In this study, we analyze the structure of paths within two refugee camps (Calais, France, and Zaatari, Jordan) as a preliminary study examining posttraumatic stress disorder (PTSD) stressors within such camps. We do so through a geospatial analysis of intersections and viewsheds within the camps. Given that anxiety, and the avoidance associated with it, is a primary characteristic of PTSD, refugees might prefer built environments with fewer stressors or anxiety triggers. This study provides a baseline for analyzing basic stressors in a way to test whether design supports anxiety-based avoidance. The planned structure of Zaatari shows a high prevalence of spatial PTSD stressors with lower visibility and a more maze-like structure than that of Calais. This suggests a coping strategy taken by refugees to produce a more suitable and less stressing labyrinth structure. To properly treat PTSD in geographical space, we suggest a need for consideration of this in the planning, function, and very existence of refugee camps and settlements.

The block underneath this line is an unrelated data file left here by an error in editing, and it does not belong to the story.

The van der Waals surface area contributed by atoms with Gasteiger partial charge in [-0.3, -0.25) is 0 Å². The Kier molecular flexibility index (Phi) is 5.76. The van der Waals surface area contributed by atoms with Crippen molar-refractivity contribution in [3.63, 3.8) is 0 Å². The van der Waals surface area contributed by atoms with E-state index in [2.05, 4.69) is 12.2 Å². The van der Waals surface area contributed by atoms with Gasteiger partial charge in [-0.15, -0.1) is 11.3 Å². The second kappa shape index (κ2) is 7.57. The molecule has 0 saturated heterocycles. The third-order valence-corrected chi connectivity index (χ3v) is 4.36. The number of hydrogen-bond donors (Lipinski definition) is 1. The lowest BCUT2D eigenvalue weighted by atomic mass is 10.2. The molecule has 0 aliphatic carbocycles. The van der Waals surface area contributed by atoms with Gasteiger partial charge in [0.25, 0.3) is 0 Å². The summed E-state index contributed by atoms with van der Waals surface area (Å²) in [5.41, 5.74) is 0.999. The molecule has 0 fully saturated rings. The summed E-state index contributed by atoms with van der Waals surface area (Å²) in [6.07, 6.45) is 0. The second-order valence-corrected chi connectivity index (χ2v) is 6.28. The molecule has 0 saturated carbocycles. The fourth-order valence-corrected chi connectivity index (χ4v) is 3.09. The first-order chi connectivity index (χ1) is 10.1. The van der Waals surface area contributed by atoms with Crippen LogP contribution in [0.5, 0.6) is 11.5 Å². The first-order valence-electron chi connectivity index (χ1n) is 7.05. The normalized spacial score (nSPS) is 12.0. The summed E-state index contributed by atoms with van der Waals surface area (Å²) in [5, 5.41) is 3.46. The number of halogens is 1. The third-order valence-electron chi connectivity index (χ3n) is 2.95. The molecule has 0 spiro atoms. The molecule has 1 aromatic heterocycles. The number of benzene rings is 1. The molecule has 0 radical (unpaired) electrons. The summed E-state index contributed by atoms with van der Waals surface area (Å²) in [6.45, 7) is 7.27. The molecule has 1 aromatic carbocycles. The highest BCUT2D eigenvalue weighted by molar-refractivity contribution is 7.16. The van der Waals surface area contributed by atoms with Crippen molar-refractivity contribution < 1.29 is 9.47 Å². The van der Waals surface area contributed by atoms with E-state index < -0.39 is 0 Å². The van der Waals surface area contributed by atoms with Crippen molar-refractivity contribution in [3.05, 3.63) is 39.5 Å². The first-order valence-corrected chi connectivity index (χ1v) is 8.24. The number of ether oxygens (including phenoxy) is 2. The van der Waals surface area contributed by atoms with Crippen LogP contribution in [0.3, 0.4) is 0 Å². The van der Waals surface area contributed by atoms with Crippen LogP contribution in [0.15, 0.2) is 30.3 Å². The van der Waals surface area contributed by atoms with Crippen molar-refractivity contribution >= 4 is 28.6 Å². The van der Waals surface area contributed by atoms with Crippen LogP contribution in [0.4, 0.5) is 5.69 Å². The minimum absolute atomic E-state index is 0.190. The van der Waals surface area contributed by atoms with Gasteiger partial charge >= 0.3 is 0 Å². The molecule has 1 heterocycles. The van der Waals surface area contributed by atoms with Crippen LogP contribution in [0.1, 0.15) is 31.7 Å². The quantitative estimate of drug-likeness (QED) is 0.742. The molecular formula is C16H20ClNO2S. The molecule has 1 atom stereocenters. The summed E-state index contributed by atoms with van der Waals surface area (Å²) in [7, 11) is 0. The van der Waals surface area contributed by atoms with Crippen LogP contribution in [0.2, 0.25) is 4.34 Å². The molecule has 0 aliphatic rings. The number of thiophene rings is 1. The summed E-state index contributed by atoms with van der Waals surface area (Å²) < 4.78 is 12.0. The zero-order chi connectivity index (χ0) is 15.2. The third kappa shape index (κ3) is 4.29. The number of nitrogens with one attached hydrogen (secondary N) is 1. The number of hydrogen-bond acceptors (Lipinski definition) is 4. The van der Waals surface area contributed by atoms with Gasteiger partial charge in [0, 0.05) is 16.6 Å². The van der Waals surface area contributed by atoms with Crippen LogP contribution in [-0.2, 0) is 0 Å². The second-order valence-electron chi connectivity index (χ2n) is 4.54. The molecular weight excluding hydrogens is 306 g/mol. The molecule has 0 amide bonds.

ASJC Scopus subject areas
- Geography, Planning and Development
- Earth-Surface Processes